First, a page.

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Supervisor Elham AbolFateh
Editor in Chief Mohamed Wadie

Fitch, Moody's Warn of Sovereign Defaults in Africa


Wed 09 Dec 2020 | 08:50 PM
Taarek Refaat

Credit rating agencies "Moody's and Fitch" warned on Wednesday of rising levels of African debt in the wake of the COVID-19 crisis, raising the risk of a second wave of sovereign defaults and rising African debt risks.

A new report by Fitch estimated that weak growth and high spending will push average sub-Saharan African debt to more than 70% of Gross Domestic Product (GDP) next year.

The debt ratio to GDP is expected to reach 127% in Angola, 151% in Cabo Verde, 124% in the Republic of the Congo, 110% in Mozambique and 138% in Zambia.

By 2022, debt is expected to decline in most of these countries, however, South Africa, Uganda and Rwanda are expected to see further increases of 10 percentage points in their debt levels.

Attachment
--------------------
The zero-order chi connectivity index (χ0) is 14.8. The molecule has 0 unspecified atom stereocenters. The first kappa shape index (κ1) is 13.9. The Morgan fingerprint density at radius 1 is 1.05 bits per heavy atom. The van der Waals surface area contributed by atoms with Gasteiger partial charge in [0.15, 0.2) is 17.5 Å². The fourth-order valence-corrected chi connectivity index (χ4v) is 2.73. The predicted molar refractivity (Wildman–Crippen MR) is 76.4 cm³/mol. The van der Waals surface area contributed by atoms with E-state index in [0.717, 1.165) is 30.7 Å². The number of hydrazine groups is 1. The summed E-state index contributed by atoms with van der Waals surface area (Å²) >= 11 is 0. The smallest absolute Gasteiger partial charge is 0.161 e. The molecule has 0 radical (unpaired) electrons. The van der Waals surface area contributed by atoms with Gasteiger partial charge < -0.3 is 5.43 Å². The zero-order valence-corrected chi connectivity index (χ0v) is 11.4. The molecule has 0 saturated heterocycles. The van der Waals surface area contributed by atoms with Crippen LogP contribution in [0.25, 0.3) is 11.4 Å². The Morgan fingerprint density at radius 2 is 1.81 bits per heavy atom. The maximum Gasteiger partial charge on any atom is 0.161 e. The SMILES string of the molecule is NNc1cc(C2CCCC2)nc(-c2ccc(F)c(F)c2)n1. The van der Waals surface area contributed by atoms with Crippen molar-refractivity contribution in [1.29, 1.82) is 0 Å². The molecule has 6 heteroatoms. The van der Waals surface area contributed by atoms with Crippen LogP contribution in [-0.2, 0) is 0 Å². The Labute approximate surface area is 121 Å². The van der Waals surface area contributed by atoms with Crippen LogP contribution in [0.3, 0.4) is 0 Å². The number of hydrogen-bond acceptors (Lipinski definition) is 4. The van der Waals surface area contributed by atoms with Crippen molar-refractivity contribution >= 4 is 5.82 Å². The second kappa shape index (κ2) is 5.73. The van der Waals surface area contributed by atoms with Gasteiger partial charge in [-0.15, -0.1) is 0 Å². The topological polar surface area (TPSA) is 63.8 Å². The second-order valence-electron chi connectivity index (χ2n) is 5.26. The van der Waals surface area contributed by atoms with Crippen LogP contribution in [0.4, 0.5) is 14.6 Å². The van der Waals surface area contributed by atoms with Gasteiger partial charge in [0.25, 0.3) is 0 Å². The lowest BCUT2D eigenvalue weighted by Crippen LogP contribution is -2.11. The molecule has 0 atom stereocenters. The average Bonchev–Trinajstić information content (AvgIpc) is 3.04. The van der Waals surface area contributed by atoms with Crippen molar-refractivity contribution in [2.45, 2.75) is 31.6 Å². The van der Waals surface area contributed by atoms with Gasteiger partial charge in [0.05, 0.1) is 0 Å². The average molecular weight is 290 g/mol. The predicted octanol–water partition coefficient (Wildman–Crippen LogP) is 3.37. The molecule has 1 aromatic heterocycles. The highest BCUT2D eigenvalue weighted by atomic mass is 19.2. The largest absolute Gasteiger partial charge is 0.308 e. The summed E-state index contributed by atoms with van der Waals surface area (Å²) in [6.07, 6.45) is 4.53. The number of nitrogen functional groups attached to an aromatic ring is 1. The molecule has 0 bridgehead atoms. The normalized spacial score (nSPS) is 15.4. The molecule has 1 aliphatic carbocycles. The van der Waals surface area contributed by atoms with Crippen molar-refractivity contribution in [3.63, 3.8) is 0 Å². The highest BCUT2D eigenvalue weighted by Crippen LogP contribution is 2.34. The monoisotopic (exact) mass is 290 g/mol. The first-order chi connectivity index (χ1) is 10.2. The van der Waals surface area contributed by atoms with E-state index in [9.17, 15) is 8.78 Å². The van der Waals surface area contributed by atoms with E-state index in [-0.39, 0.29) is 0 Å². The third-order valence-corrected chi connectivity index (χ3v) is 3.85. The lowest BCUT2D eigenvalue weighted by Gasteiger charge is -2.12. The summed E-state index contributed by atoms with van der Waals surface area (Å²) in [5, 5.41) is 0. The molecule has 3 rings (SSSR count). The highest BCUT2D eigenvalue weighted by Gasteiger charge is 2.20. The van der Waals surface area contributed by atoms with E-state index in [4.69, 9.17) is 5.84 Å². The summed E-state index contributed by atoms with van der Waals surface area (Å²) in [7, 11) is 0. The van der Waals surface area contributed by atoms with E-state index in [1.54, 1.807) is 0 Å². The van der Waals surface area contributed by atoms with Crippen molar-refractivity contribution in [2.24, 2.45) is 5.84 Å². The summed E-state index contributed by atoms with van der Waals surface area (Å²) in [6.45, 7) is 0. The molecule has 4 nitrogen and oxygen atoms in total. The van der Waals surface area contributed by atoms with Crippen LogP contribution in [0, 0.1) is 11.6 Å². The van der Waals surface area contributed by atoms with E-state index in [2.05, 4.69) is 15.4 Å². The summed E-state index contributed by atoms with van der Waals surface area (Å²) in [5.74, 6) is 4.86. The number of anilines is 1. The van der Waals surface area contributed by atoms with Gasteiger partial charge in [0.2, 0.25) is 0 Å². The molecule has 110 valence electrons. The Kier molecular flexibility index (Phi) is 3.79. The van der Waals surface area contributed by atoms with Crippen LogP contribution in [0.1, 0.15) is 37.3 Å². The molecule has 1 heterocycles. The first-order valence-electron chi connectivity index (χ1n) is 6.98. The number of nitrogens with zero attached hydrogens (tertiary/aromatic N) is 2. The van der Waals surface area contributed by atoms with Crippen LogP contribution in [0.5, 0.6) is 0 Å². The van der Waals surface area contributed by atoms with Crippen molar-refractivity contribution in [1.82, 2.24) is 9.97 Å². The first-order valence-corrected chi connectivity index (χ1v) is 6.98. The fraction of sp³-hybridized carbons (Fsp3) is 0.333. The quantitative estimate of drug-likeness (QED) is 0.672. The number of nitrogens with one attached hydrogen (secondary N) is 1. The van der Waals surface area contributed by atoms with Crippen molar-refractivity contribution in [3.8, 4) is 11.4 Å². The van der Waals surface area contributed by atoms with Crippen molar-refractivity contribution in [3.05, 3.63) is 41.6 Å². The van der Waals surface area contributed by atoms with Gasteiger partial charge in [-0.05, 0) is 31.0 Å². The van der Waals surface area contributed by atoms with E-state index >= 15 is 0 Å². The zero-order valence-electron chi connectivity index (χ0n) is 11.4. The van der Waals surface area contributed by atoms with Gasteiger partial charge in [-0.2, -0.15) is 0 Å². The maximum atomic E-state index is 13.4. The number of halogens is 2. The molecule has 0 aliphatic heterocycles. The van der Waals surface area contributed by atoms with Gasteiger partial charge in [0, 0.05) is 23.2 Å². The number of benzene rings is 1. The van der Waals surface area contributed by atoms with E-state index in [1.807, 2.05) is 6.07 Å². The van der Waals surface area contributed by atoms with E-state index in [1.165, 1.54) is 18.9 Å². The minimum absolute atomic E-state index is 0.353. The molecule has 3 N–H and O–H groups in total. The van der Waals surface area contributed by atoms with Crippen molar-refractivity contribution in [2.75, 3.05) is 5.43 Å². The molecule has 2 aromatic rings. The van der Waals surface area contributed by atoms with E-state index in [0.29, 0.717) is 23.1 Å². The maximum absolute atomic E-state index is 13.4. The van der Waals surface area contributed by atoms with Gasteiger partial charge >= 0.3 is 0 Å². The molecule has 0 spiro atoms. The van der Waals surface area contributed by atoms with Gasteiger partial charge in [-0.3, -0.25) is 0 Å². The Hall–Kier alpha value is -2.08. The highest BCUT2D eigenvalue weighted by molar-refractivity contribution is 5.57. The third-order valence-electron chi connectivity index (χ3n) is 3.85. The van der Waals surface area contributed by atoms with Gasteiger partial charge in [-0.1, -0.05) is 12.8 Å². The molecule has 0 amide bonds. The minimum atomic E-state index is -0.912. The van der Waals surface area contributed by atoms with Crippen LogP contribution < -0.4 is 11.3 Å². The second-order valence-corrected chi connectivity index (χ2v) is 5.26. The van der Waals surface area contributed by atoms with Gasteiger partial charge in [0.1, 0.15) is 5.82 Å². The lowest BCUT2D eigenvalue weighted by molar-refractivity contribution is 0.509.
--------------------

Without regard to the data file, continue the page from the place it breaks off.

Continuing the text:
"The increase in sub-Saharan debt will raise concerns about debt sustainability, liquidity and increased sovereign default risk," Fitch said.

The low credit rating of Angola, Congo, Gabon and Mozambique 'CCC' ratings means that they were at "high risk of default".

Fitch added that eight countries in the region will need to spend around 20% of their revenues to payoff interest expense on debt by 2022, while for the other countries, the ratio will exceed 30% by 2021/22.

Moody's also raised concerns about the growing pressure on the African banking system due to the pandemic.

The rating agency expects non-performing loans (NPLs) to double this year from the previous year's estimates as repayment schedules expire. "With higher  account provisioning needs, lower business generation and limitation of marginal profit , pressure will erode banks’ profitability," Moody's said.

It estimated that non-performing loans (NPLs) will rise in Nigeria to 10-12% of total loans compared to 6% in 2019, yet, restructuring will mask the full extent of the deterioration.

NPLs in South Africa are expected to rise to more than 7-8% of loans, in Ghana and Kenya, estimates have already reached 15.5% and 13.6% respectively, while in Angola, non-performing loans are above 32% at the beginning of 2020.